Cloisonné enamel box and cover
A circular cloisonné box with a slightly domed cover and a flat base. The cover and the base have an identical decoration in coloured enamels on a turquoise ground with a kui-dragon to the centre, whilst the sides are adorned with a dense, formalised design of lotus flowers, interlinked by scrolling stems. The interior and the rims are covered in a thick layer of gilding.
This charming box, rather than having a footed base, is unusually decorated with an identical pattern on both the cover and the base. Given the symbolic meaning of its dragon design, it is more than likely that this box was used in the Imperial Court. Cloisonné enamel objects were intended primarily for the furnishing of temples and palaces, where their brightly coloured splendour was considered appropriate for the surroundings. By the mid-Qing dynasty, Chinese craftsmen fully exploited the cloisonné technique to create vibrantly coloured wares. Circular cloisonné enamel boxes of such size are commonly used as incense powder boxes, as part of the ‘Three Friends of Incense’ – the incense tool vase, incense burner and incense powder box. A comparable cloisonné enamel box of circular form, decorated with a phoenix in the centre encircled by lotus flowers and scrolling stems, is in the collection of the National Palace Museum, Taipei.  A comparable Ming dynasty cloisonné enamel plate with a pattern of five dragons, closely comparable in the stylised design, is in Robert Chang’s collection and was exhibited at the Suzhou Museum in 2007.  A comparable covered box, decorated with two chi-dragons on the cover and dated to the Yuan or early Ming dynasty, is in the Musée des Arts Décoratifs, Paris.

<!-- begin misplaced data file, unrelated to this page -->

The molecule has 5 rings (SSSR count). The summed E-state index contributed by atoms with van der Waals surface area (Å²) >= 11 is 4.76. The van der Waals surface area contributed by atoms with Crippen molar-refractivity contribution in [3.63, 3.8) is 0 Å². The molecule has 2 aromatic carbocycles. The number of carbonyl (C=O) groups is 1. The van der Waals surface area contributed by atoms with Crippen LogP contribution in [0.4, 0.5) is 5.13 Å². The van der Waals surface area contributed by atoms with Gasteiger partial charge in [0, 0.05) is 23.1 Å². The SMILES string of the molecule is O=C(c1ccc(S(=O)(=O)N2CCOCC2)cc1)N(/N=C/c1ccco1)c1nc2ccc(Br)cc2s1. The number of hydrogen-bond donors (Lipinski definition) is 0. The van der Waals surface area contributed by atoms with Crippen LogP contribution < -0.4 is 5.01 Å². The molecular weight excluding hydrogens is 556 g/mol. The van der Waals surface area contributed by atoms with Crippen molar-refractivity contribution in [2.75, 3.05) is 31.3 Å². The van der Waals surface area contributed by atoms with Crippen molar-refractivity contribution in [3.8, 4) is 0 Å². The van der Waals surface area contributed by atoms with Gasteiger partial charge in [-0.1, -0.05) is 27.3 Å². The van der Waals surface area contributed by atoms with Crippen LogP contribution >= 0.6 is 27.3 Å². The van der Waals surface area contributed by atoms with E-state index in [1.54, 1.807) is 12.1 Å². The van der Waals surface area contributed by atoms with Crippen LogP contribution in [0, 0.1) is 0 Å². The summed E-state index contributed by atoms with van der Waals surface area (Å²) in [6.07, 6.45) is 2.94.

Provenance: Purchased from Spink & Son Ltd, 20th May 1991 private collection, UK
- The National Palace Museum, Taipei online collection archive, no. 中琺 641
- Colorful, elegant, and exquisite: a special exhibition of imperial enamel ware from Mr. Robert Chang’s collection, Suzhou Museum, Suzhou, 2007, pp. 110-1
- Quette, B. ed. Cloisonné: Chinese enamels from the Yuan, Ming, and Qing dynasties, Bard Graduate Center, New York, 2011, cat. no. 9, pp. 34, 228